1. (a) The main appeals. A verdict should not be directed unless there is no issue of fact, or unless the proved facts viewed from all possible legal points of view, sustain no other findings than that directed. Norris v. Coffee, 206 Ga. 759 (4) (58 SE2d 812)
. It is undisputed that the Augusta Telecasters, Inc., the principal debtor, executed a note for $275,000, and the note recited that it was secured in part by a guaranty agreement signed by the defendants and four others; that the guaranty contract limited the guarantors' liability to a specified percentage of the total amount of indebtedness guaranteed, and that the principal, the Augusta Telecasters, Inc., defaulted. It was also shown that two of the guarantors, not parties to this suit, had been released by their payment of the amount guaranteed by them in the percentages specified in the guaranty agreement; that one of the other guarantors had confessed judgment and one had made an agreement with the bank to pay his sharp. It is argued that the release of two guarantors, the confession of judgment and the agreement as to the other two operated to discharge the defendants in this case. The guaranty agreement contained a clause that specified that the liability of all the guarantors was joint and several and that the plaintiff bank was authorized to institute proceedings at law or in equity against the guarantors or any one or more of them without suing the principal or any other of the guarantors. It is contended that there is an inconsistency between the general provisions by which the plaintiff bank reserved rights against all the guarantors with those of the specific provisions limiting their liability to the percentages listed in the agreement. This they argue, results in nullifying the general provision, and thus since the specific clause incorporates no reservations of rights, the discharge of one guarantor operates to discharge all. The cardinal rule of construction is to ascertain the intention of the parties. If that intention be clear, and it contravenes no rule of law, and sufficient words be used to arrive at the intention, it shall be enforced irrespective of all technical or arbitrary rules of construction. Code 20-702; Romine, Inc. v. Savannah Steel Co., Inc., 117 Ga. App. 353 (160 SE2d 659)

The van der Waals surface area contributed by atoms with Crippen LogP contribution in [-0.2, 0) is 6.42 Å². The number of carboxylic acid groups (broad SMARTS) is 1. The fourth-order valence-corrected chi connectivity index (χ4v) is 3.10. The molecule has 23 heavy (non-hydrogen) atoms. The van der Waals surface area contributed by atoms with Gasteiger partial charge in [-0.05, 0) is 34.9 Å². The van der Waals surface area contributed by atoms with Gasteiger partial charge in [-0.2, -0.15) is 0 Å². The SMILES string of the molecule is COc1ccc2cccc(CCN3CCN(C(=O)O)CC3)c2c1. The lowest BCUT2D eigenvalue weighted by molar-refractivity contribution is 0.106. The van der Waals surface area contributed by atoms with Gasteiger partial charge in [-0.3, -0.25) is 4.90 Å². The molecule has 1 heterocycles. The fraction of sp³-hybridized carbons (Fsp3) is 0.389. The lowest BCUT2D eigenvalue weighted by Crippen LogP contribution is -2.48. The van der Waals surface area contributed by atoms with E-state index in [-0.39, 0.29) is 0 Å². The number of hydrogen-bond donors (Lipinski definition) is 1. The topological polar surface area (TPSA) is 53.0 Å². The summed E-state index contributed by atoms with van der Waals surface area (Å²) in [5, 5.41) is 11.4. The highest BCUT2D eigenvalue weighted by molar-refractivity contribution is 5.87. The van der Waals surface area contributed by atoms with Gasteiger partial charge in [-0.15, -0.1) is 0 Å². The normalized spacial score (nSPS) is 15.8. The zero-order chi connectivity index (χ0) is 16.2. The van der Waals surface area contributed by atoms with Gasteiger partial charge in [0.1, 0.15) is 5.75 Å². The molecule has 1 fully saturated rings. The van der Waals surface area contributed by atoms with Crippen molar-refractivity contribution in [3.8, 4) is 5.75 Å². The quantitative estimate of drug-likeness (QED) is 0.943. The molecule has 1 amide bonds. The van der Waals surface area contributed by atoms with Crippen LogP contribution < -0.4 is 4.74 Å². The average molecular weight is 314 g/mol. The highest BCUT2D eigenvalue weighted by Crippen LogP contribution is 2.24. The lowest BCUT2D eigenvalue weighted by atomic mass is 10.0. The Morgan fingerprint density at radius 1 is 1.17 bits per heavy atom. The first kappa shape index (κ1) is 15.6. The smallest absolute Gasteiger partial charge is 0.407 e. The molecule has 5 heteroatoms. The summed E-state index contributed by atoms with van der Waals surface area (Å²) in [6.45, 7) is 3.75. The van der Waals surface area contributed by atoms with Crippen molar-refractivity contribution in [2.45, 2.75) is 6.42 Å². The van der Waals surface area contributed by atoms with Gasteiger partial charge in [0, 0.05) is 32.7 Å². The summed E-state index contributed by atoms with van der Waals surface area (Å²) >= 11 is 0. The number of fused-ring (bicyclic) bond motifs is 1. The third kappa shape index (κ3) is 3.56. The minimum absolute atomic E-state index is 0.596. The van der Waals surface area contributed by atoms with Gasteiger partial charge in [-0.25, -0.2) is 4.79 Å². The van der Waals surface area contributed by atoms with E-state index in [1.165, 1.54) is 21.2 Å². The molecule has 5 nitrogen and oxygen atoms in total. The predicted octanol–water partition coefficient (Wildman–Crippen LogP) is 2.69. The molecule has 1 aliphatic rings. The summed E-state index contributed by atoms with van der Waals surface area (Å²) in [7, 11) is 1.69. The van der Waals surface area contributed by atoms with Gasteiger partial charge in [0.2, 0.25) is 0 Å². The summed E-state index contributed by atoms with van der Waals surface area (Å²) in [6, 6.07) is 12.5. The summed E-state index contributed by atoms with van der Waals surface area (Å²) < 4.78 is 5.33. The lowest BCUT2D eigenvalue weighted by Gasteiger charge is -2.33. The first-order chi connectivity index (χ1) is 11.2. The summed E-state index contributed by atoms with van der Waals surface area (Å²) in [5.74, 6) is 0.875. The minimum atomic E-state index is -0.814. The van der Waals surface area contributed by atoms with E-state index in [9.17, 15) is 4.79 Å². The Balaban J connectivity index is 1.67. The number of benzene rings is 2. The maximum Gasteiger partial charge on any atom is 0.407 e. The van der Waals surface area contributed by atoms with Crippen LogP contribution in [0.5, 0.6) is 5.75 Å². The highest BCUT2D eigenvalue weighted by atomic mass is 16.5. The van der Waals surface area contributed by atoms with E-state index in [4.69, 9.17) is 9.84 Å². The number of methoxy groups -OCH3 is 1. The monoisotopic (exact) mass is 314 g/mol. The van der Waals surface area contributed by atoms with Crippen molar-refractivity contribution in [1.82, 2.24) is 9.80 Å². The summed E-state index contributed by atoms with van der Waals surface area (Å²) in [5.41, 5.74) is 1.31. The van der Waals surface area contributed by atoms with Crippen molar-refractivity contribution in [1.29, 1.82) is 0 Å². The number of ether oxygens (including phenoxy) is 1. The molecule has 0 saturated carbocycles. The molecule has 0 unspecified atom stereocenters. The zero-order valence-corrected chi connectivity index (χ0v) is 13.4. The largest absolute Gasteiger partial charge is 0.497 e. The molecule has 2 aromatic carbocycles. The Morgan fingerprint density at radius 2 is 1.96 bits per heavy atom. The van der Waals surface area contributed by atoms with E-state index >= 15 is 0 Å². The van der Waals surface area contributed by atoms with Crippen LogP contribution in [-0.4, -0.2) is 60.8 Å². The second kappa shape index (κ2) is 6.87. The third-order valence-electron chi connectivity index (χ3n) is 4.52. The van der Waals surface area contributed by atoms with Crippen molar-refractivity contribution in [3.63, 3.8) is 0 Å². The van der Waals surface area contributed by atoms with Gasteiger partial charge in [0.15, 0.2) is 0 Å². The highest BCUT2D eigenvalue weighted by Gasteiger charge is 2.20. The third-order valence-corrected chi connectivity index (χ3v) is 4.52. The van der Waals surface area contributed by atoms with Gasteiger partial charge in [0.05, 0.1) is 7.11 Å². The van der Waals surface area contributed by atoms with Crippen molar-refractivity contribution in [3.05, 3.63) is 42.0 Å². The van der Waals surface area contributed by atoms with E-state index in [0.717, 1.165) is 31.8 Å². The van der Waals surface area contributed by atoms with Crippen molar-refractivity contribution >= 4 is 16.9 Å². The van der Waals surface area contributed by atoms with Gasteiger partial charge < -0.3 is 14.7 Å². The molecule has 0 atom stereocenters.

. It is clear that the parties agreed that each of the guarantors' liability, although being joint and several, was limited by the amount specified in the contract. A guarantor may by his contract limit his liability according to his own pleasure. Wright v. Shorter, 56 Ga. 72
. We find no inconsistency between the general provisions and the specific provisions limiting liability to the percentages specified in the agreement.